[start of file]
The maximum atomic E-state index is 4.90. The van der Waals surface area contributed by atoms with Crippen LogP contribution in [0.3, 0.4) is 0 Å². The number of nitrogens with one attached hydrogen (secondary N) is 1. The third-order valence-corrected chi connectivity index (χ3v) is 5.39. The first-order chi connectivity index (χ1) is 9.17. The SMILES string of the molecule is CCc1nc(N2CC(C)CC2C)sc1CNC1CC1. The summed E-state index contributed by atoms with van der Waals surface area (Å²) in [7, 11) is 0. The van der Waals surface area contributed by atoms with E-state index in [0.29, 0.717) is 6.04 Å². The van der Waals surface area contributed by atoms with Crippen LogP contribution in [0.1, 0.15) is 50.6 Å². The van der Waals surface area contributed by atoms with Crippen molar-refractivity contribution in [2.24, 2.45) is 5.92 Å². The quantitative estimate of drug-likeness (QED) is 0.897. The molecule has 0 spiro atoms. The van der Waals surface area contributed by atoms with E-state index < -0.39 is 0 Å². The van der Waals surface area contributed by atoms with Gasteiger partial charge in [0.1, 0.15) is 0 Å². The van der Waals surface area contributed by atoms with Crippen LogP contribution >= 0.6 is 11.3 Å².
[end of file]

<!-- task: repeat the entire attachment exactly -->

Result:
The maximum atomic E-state index is 4.90. The van der Waals surface area contributed by atoms with Crippen LogP contribution in [0.3, 0.4) is 0 Å². The number of nitrogens with one attached hydrogen (secondary N) is 1. The third-order valence-corrected chi connectivity index (χ3v) is 5.39. The first-order chi connectivity index (χ1) is 9.17. The SMILES string of the molecule is CCc1nc(N2CC(C)CC2C)sc1CNC1CC1. The summed E-state index contributed by atoms with van der Waals surface area (Å²) in [7, 11) is 0. The van der Waals surface area contributed by atoms with E-state index in [0.29, 0.717) is 6.04 Å². The van der Waals surface area contributed by atoms with Crippen LogP contribution in [0.1, 0.15) is 50.6 Å². The van der Waals surface area contributed by atoms with Crippen molar-refractivity contribution in [2.24, 2.45) is 5.92 Å². The quantitative estimate of drug-likeness (QED) is 0.897. The molecule has 0 spiro atoms. The van der Waals surface area contributed by atoms with E-state index < -0.39 is 0 Å². The van der Waals surface area contributed by atoms with Gasteiger partial charge in [0.1, 0.15) is 0 Å². The van der Waals surface area contributed by atoms with Crippen LogP contribution >= 0.6 is 11.3 Å².